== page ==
Saturday, 6 April 2013

Diversity of Expression

Literature necessarily lives on diversity because it would be boring to read the same old stories ever again. Mind you, I wouldn’t take much pleasure in writing them down, either! Of course, there are themes and plots that are so characteristic of our human existence that we writers like using them as well-tried patterns or rough guidelines for our own work, but the stories that we produce are ours. Not one is the same as the other. Our approaches as well as our highlights are different. So are our tones and our styles. And it goes without saying that cultural background and language have their share in creating a unique story. 

Africa is a good example for the diversity of expression in literature. It’s a vast continent. It suffices to see the impressing vistas in Out of Africa to know that this is true. The film also proves that, even at a time when many believed in the supremacy of European civilization, there were people like Karen Blixen and Deny Finch Hatton who loved Africa as well as the people living there. However, they couldn’t strip off their culture and so it’s no surprise that Karen Blixen founded a European-kind school for the tribal children on her farm. Since then much of the original culture of the area must have got lost, but education was the key to independence, too. 

Even today Africa still is The Undervalued Continent as regards culture. Lamentably, the wealth of contemporary African literature isn’t very present in my corner of the planet. It’s simply overlooked and very few books of African authors are translated into German (at least to my knowledge). The situation may be better for those whose works are published in English or French, but it’s my impression that Europeans and (North as well as South) Americans keep dominating the best-selling lists. Of course, The Value of Best-Selling Lists is questionable because they give account only of high sales, but not of the literary quality of the books on them. 

J. M. Coetzee rose to fame as a novelist in the 1980s, but I never really perceived him as an African writer. Of course, he never made a secret of being South African, moreover one of Afrikaner decent. Quite on the contrary, he made his country the setting of his books. He wrote about South Africa and the living conditions there which made his work controversial in his own country. The marginalization of minorities in South Africa - Afrikaner and indigenous - takes up an important place in his work. And yet, J. M. Coetzee’s way of writing fits into the European, especially English tradition. The colonial past of South Africa keeps dominating the country’s culture.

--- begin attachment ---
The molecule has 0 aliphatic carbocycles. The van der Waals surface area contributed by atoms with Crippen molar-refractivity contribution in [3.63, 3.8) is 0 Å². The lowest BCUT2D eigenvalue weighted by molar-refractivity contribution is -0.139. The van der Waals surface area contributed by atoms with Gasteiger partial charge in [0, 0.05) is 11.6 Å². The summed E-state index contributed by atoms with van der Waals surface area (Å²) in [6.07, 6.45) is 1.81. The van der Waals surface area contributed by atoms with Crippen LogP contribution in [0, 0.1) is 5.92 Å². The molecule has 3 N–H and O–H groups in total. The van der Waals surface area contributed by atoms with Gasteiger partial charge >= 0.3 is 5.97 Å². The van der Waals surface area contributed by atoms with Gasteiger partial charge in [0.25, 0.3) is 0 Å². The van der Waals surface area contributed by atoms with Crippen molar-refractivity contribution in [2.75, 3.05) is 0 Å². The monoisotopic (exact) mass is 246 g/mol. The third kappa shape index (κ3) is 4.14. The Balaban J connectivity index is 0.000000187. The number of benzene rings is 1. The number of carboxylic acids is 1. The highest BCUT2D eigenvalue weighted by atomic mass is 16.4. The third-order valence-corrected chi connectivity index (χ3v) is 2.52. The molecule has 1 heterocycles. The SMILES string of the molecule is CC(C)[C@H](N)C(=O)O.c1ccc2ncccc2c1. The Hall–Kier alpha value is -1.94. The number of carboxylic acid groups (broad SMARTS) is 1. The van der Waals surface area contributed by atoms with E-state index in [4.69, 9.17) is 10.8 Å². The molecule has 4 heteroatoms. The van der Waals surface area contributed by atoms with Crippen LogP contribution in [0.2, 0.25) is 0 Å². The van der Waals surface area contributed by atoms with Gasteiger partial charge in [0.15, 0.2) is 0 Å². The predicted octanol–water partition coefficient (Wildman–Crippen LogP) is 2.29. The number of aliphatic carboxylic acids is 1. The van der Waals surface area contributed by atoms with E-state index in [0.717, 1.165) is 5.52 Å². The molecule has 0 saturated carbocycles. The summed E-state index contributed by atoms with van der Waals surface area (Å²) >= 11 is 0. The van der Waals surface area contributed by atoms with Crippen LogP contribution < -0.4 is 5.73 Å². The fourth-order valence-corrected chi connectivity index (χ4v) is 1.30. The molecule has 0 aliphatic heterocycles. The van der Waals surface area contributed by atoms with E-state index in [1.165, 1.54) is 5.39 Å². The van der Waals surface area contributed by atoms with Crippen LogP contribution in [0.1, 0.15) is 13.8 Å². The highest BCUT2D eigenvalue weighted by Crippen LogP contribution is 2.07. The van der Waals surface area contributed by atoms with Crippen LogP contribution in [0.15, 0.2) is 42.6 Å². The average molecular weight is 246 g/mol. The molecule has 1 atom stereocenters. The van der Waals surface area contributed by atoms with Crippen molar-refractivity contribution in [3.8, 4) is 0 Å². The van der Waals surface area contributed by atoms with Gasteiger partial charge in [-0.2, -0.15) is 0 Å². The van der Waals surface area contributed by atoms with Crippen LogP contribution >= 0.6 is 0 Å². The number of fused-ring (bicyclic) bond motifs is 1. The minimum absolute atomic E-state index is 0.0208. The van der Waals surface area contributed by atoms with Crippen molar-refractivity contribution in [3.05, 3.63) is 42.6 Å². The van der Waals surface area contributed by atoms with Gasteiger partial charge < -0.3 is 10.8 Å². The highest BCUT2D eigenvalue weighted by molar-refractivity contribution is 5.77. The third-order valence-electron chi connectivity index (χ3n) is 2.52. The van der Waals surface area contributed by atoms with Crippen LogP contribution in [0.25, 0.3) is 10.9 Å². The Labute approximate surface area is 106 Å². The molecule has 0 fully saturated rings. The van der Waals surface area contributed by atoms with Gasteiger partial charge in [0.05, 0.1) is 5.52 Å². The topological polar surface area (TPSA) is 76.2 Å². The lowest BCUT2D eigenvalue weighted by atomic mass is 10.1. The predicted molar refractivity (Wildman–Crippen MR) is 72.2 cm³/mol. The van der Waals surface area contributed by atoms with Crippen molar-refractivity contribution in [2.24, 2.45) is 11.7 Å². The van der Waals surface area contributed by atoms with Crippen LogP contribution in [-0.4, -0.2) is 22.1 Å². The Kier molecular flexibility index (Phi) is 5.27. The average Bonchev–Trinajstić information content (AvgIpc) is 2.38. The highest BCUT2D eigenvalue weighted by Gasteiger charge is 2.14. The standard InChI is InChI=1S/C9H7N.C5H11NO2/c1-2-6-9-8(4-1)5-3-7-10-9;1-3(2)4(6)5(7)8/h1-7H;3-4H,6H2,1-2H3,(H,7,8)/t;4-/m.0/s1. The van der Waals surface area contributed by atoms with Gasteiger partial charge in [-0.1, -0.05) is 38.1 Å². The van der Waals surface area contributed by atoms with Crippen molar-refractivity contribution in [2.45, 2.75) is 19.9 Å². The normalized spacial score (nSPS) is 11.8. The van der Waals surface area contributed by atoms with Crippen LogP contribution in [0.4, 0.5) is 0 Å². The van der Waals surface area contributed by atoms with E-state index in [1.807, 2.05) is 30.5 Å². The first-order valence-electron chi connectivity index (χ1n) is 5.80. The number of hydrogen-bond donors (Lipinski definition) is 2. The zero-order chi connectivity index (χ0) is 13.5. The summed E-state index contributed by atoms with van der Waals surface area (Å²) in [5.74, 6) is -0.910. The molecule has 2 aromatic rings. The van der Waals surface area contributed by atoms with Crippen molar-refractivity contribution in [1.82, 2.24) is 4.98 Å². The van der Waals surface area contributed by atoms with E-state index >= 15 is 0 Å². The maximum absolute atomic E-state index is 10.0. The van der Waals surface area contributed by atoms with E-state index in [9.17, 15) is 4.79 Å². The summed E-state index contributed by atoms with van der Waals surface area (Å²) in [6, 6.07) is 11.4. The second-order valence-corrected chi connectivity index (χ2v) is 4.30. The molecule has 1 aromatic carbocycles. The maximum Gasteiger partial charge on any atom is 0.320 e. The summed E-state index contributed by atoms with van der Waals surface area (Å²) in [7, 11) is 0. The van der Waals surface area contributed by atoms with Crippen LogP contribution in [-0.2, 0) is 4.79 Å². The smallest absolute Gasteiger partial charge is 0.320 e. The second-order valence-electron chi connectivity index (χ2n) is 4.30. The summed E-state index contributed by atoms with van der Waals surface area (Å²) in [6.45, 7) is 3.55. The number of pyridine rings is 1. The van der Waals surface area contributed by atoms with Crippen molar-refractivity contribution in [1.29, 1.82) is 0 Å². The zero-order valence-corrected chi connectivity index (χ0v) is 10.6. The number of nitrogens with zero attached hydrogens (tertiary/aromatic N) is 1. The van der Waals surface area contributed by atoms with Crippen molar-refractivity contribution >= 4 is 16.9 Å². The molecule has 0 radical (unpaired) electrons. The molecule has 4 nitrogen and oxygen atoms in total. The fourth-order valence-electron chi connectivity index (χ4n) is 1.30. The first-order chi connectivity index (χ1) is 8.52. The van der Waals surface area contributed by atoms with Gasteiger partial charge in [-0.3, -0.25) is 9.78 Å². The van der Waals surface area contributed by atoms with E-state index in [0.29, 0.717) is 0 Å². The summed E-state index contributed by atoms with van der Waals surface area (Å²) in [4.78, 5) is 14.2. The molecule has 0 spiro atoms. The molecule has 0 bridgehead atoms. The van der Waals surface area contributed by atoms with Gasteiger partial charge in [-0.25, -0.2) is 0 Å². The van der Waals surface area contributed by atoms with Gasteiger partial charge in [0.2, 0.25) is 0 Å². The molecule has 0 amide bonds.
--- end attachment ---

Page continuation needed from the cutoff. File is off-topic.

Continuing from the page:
Albert Camus, too, is a writer whose name isn’t automatically linked with Africa in people’s minds. Much more often he’s referred to as an exponent of French existentialism and, in fact, he may have seen himself as belonging to France rather than to Algeria. After all, Albert Camus wasn’t a member of the native Arabian population of Algeria, but he was the son of French-Spanish settlers. Despite all, there can be no doubt about the Algerian youth of Albert Camus having influenced his writings as can be seen most strikingly in The Plague. All his life he felt affection for Algeria and he was critical of French politics regarding the country, and yet his culture was European, above all French. 

But indigenous Africans no longer stand in second line. There is a lot going on in the African literary scene. Authors are active at home as well as abroad as shows the big number of contributors to literary journals like African Writing Magazine, not to mention the host of entries on literary websites like African Writer. Through the internet African Words Around the Globe can spread across frontiers. Emerging as well as locally established authors can promote and possibly sell their books worldwide. In addition, important literature prizes like The Caine Prize help making the diversity of African literature visible. 

We readers and writers should be grateful for all the new ideas and points of view that African literature is going to give us.

2 comments:

  1. I have come to think of Coetzee as very much an international author, one of those great authors who defies boundaries.
    I seem to recall reading somewhere, quite a while ago, that American book stores don't stock a lot of literature in translation which to an extent leads to a rather limited view of the world. Here in Australia the situation is not much better our shelves are dominated by what ever is on American best seller lists.

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    1. Actually, Arabella, the situation isn't that much better in Austria, either. Of course, bookshops have heaps of German-language literature on stock since this is a German-speaking country, but translations of American and English writers from best-selling lists fill quite a lot of shelves there, too.

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